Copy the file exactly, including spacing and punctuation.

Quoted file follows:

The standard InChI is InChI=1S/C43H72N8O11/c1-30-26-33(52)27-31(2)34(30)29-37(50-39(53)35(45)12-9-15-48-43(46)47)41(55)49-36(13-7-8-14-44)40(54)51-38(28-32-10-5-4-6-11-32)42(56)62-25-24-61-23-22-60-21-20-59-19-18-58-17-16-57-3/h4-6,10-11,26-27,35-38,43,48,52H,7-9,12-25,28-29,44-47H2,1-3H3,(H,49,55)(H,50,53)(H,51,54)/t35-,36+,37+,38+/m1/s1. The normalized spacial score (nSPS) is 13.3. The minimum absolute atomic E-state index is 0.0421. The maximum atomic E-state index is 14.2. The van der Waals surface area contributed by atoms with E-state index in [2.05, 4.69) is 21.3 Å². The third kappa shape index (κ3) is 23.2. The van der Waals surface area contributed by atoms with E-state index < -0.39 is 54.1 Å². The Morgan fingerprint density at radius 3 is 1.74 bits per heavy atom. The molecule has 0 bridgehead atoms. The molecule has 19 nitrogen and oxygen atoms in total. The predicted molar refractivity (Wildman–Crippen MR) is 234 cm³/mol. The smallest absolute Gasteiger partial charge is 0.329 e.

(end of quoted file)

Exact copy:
The standard InChI is InChI=1S/C43H72N8O11/c1-30-26-33(52)27-31(2)34(30)29-37(50-39(53)35(45)12-9-15-48-43(46)47)41(55)49-36(13-7-8-14-44)40(54)51-38(28-32-10-5-4-6-11-32)42(56)62-25-24-61-23-22-60-21-20-59-19-18-58-17-16-57-3/h4-6,10-11,26-27,35-38,43,48,52H,7-9,12-25,28-29,44-47H2,1-3H3,(H,49,55)(H,50,53)(H,51,54)/t35-,36+,37+,38+/m1/s1. The normalized spacial score (nSPS) is 13.3. The minimum absolute atomic E-state index is 0.0421. The maximum atomic E-state index is 14.2. The van der Waals surface area contributed by atoms with E-state index in [2.05, 4.69) is 21.3 Å². The third kappa shape index (κ3) is 23.2. The van der Waals surface area contributed by atoms with E-state index < -0.39 is 54.1 Å². The Morgan fingerprint density at radius 3 is 1.74 bits per heavy atom. The molecule has 0 bridgehead atoms. The molecule has 19 nitrogen and oxygen atoms in total. The predicted molar refractivity (Wildman–Crippen MR) is 234 cm³/mol. The smallest absolute Gasteiger partial charge is 0.329 e.